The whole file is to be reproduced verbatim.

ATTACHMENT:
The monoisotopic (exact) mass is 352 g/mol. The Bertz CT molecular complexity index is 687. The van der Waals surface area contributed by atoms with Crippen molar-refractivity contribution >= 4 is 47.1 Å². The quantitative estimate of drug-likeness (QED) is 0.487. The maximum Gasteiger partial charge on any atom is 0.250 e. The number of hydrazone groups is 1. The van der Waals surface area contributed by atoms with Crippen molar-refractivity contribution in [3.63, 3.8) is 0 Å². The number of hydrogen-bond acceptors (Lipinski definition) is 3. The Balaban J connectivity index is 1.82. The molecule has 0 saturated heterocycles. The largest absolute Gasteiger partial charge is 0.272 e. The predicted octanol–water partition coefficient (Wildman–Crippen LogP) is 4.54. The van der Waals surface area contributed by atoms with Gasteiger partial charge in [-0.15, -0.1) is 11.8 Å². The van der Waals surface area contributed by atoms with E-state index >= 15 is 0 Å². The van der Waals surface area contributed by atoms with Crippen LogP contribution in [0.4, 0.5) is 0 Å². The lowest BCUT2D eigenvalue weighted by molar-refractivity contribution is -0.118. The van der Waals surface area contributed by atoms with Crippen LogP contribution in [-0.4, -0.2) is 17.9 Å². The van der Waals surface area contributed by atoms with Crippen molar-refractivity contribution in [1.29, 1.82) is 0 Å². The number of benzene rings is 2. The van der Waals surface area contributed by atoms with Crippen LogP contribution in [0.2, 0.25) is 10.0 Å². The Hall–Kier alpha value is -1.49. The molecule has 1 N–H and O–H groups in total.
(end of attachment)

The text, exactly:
The monoisotopic (exact) mass is 352 g/mol. The Bertz CT molecular complexity index is 687. The van der Waals surface area contributed by atoms with Crippen molar-refractivity contribution >= 4 is 47.1 Å². The quantitative estimate of drug-likeness (QED) is 0.487. The maximum Gasteiger partial charge on any atom is 0.250 e. The number of hydrazone groups is 1. The van der Waals surface area contributed by atoms with Crippen molar-refractivity contribution in [3.63, 3.8) is 0 Å². The number of hydrogen-bond acceptors (Lipinski definition) is 3. The Balaban J connectivity index is 1.82. The molecule has 0 saturated heterocycles. The largest absolute Gasteiger partial charge is 0.272 e. The predicted octanol–water partition coefficient (Wildman–Crippen LogP) is 4.54. The van der Waals surface area contributed by atoms with Gasteiger partial charge in [-0.15, -0.1) is 11.8 Å². The van der Waals surface area contributed by atoms with E-state index >= 15 is 0 Å². The van der Waals surface area contributed by atoms with Crippen LogP contribution in [0.4, 0.5) is 0 Å². The lowest BCUT2D eigenvalue weighted by molar-refractivity contribution is -0.118. The van der Waals surface area contributed by atoms with Crippen LogP contribution in [-0.4, -0.2) is 17.9 Å². The van der Waals surface area contributed by atoms with Crippen molar-refractivity contribution in [1.29, 1.82) is 0 Å². The number of benzene rings is 2. The van der Waals surface area contributed by atoms with Crippen LogP contribution in [0.2, 0.25) is 10.0 Å². The Hall–Kier alpha value is -1.49. The molecule has 1 N–H and O–H groups in total.